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Open Educational Resources

What are Open Educational Resources (OER)?

"…any educational resources (including curriculum maps, course materials, textbooks, streaming videos, multimedia applications, podcasts, and any other materials that have been designed for use in teaching and learning) that are openly available for use by educators and students, without an accompanying need to pay royalties or licence fees.

Butcher, N. (2011). A Basic Guide to Open Educational Resources (OER). Commonwealth of Learning and UNESCO. http://hdl.handle.net/11599/36 

What makes a resource "open"?

David Wiley’s 5 R’s of open education provides a clear summary of how to answer these questions:

  1. Retain – You are welcome to download and keep the materials whether you are an author, an instructor, or a student.
  2. Reuse – You are free to use materials in a wide variety of ways without expressly asking permission of the copyright holder.
  3. Revise – You can adapt, alter, or modify the content to suit specific purposes, such as educators who make the material more relevant to their students. You can also make the resource available in a number of different formats.
  4. Remix – You can pull together a number of different resources to create something new.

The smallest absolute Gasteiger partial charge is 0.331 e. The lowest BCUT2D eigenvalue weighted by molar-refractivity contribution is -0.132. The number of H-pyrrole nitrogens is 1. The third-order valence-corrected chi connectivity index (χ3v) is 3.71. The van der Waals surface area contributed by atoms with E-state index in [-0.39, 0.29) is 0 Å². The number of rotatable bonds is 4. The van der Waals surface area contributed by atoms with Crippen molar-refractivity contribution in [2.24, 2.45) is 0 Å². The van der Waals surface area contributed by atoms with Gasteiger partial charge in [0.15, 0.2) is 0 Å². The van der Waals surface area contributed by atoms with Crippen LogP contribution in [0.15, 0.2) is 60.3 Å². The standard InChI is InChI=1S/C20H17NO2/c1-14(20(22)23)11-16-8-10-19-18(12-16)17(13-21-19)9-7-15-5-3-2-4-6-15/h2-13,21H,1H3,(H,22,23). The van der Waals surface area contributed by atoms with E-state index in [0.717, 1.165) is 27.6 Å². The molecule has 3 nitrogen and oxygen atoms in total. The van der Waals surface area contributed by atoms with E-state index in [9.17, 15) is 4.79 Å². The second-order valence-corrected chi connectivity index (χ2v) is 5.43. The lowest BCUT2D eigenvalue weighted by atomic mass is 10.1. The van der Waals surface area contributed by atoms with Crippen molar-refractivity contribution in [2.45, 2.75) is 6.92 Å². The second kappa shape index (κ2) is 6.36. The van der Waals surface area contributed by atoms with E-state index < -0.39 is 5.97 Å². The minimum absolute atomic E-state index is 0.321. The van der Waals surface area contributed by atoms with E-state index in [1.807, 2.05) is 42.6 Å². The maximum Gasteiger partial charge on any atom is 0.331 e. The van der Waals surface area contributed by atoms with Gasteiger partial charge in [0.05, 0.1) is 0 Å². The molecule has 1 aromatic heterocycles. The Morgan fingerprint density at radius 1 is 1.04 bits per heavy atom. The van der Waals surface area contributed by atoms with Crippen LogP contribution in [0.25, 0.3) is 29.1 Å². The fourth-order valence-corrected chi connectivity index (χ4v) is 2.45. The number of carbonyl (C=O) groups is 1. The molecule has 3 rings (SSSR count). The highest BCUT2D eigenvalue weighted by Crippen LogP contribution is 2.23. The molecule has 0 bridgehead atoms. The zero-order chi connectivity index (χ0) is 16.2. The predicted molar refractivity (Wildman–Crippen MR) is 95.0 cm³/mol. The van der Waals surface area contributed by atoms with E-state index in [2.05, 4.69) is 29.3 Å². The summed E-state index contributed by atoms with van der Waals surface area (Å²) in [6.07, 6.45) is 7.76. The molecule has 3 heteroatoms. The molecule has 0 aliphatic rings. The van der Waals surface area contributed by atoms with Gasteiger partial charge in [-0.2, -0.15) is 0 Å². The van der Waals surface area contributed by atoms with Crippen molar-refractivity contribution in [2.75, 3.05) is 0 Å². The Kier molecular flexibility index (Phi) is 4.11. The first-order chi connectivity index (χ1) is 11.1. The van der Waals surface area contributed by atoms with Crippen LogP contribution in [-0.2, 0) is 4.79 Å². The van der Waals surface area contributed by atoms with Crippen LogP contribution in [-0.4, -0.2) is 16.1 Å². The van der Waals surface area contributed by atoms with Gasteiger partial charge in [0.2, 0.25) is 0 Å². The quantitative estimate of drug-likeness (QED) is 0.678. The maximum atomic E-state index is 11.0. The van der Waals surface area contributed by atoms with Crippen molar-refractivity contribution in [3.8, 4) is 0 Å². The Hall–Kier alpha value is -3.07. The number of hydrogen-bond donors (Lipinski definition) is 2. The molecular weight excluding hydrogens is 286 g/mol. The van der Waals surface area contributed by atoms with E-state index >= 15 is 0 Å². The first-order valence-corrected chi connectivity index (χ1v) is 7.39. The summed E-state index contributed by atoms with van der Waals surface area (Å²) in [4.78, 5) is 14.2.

5. Redistribute – You are free to share with others, so they can reuse, remix, improve upon, correct, or review the work.

(Manitoba Open Textbook Initiative)

What's driving open teaching and learning materials?:                        

  • Concern over cost of educational materials e.g. student #textbookbroke campaigns  
  • Technology
  • Culture of openness, sharing and mixing 
  • Growth in distance ed​ucation
  • Need to reach under-served populations  

Benefits of OER

 Challenges of OER

  • Lower costs
  • Built-in accessibility features
  • Customization & flexibility:​ Encourages active learning
  • Broader reach​: available to all
  • Peer scrutiny promotes quality improvement
  • Takes time to find “right” textbook​ 
  • Major shift in editorial production process​: more work for authors/creators
  • Loss of commercial opportunity: no revenue for authors